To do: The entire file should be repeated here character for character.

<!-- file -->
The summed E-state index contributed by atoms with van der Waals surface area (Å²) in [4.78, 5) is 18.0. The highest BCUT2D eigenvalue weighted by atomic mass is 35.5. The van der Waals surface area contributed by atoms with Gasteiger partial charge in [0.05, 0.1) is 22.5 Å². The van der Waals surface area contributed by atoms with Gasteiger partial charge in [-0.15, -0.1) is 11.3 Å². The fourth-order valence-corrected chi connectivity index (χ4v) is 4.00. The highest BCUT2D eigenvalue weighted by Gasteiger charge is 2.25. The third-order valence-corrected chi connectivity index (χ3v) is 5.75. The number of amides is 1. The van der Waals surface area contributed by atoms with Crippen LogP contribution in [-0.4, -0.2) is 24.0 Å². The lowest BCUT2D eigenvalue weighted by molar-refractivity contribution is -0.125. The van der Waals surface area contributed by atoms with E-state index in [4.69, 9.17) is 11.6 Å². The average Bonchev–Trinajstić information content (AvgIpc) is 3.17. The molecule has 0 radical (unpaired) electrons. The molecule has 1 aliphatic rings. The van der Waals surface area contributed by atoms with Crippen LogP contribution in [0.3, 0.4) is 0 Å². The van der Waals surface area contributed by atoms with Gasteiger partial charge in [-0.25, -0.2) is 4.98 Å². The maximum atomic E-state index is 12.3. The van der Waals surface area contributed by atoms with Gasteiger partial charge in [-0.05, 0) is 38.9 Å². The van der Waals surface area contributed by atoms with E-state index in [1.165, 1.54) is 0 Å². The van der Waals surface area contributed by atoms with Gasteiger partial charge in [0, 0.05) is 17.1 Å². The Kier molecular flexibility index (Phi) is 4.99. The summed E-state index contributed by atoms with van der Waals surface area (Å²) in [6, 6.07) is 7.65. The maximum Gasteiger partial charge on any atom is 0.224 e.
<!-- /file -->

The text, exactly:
The summed E-state index contributed by atoms with van der Waals surface area (Å²) in [4.78, 5) is 18.0. The highest BCUT2D eigenvalue weighted by atomic mass is 35.5. The van der Waals surface area contributed by atoms with Gasteiger partial charge in [0.05, 0.1) is 22.5 Å². The van der Waals surface area contributed by atoms with Gasteiger partial charge in [-0.15, -0.1) is 11.3 Å². The fourth-order valence-corrected chi connectivity index (χ4v) is 4.00. The highest BCUT2D eigenvalue weighted by Gasteiger charge is 2.25. The third-order valence-corrected chi connectivity index (χ3v) is 5.75. The number of amides is 1. The van der Waals surface area contributed by atoms with Crippen LogP contribution in [-0.4, -0.2) is 24.0 Å². The lowest BCUT2D eigenvalue weighted by molar-refractivity contribution is -0.125. The van der Waals surface area contributed by atoms with E-state index in [4.69, 9.17) is 11.6 Å². The average Bonchev–Trinajstić information content (AvgIpc) is 3.17. The molecule has 0 radical (unpaired) electrons. The molecule has 1 aliphatic rings. The van der Waals surface area contributed by atoms with Crippen LogP contribution in [0.3, 0.4) is 0 Å². The van der Waals surface area contributed by atoms with Gasteiger partial charge in [-0.25, -0.2) is 4.98 Å². The maximum atomic E-state index is 12.3. The van der Waals surface area contributed by atoms with Gasteiger partial charge in [-0.05, 0) is 38.9 Å². The van der Waals surface area contributed by atoms with E-state index in [1.165, 1.54) is 0 Å². The van der Waals surface area contributed by atoms with Gasteiger partial charge in [0, 0.05) is 17.1 Å². The Kier molecular flexibility index (Phi) is 4.99. The summed E-state index contributed by atoms with van der Waals surface area (Å²) in [6, 6.07) is 7.65. The maximum Gasteiger partial charge on any atom is 0.224 e.